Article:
Baby slings are the next best thing to your arms when it comes to cradling your baby. Slings allow moms to go about their daily activities, while attending to their babies who want to be close to them. Mothers throughout time have attached their babies to their bodies using a simple length of cloth while tending the fields, gathering food, and cooking. Papooses were created and used for this purpose by some Native American tribes as well.
Slings are the most popular style of carrier for baby-wearing. Many parents find baby carriers too impersonal and unsupportive for their newborns. The sling cradles your baby as if lying in your arms leaving many parents reassured that their baby is safe and comfortable. If your baby falls asleep while in the sling, you can lay your baby down without waking them by bending over a crib or bed and simply slipping the sling over your head.
A baby sling is a wide length of fabric worn across your torso, supported by a single, padded shoulder strap. They tie, buckle, or snap close and are adjustable to fit any size or shape. Slings are adaptable and adjustable to fit your baby from newborn through to 3 years.
Slings adapt to a number of different positions depending on your baby's size and mood. Newborn babies can lie cradled in fetal position with the sling wrapping closely and firmly around your baby's body, similar to swaddling. Newborns who are awake and want to be upright and cuddled into mom's chest can sit upright fully supported in the snuggle hold. Older, curious babies can sit upright facing outward in a kangaroo-pouch position or sit with their legs straight out in a side carry. Older babies and toddlers can be worn in a hip-straddle position or upright across the back.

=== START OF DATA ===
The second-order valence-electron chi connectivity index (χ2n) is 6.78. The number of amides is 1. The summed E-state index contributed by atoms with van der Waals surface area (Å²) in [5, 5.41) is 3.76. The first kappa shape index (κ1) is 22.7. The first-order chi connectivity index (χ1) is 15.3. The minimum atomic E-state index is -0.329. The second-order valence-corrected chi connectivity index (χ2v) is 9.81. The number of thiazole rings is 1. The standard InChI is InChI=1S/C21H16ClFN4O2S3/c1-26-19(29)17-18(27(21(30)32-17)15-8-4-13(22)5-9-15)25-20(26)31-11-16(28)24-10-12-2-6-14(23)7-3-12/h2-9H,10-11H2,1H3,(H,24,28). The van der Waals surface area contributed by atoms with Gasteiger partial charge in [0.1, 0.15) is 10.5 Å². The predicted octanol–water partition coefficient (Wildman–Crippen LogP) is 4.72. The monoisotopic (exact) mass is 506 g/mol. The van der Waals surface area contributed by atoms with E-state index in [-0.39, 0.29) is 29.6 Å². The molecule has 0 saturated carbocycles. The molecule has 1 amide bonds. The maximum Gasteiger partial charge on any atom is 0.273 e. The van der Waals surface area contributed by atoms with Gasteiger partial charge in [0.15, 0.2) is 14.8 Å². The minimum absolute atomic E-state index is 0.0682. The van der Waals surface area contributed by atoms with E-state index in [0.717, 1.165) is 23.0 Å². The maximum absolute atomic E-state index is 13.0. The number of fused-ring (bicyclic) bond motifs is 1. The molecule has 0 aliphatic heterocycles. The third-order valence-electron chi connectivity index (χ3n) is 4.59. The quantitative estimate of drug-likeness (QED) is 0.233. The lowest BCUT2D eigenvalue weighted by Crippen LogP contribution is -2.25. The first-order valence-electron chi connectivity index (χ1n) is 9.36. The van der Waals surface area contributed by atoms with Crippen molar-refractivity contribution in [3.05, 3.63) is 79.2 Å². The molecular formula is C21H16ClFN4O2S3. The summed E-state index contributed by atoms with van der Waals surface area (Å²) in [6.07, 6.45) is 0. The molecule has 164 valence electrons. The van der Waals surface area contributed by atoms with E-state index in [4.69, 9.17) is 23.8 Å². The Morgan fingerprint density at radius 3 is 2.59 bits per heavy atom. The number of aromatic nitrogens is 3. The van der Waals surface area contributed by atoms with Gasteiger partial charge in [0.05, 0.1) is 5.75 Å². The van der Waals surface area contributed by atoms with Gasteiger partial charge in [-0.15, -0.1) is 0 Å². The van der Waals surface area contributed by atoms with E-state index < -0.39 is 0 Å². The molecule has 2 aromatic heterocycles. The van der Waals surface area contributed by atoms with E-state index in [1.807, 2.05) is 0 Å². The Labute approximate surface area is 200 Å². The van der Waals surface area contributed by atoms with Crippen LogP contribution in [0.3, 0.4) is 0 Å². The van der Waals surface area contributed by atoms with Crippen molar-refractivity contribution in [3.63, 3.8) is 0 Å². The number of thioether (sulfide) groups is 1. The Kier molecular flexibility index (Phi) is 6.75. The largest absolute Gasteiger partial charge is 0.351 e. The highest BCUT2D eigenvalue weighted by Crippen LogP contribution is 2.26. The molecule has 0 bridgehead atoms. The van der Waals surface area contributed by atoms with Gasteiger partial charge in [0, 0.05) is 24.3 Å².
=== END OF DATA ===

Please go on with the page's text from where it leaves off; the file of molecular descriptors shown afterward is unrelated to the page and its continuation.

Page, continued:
The modern baby sling allows your baby to nap, interact with you, and look at the world around them all snug and cuddled within the sling. Babies gain security from being close to the sound of your voice and heartbeat. The sensation of your movements, your voice, your heartbeat, and your body warmth can even calm a colicky or fussy baby. If you breastfeed, the loose fit and generous fabric of a sling allow you to discreetly nurse your baby in public without needing additional blankets to cover you
When choosing a baby sling, choose a lightweight cotton fabric. Cotton is soft, warm, and breathable, allowing air circulation so your baby won't overheat. Make sure that the sling is not so large that your baby will get lost in an abundance of cloth. If too large, slings can be bulky, making them a little awkward to wear, especially for petite women.
Try your sling on and learn to use it before your baby is born. Practice putting it on and taking it off. Put the sling on, adjust all the straps, and then give the seat and the straps a good tug. All straps, buckles, or snaps should remain securely in position. Use a doll to help you become familiar with the different positions you can use to carry your baby in a sling. You want the sling to be safe and you want to feel secure wearing it. Relax and let yourself get used to how a baby sling feels—it probably feels different from anything else you've ever worn. Keep your arms under the sling and your baby until you feel more secure wearing it and moving around with it on.
You want to be a baby-wearing expert before your baby arrives, so you can enjoy the closeness and comfort of using a baby sling without frustration. The more comfortable you are, the happier you and your baby will be.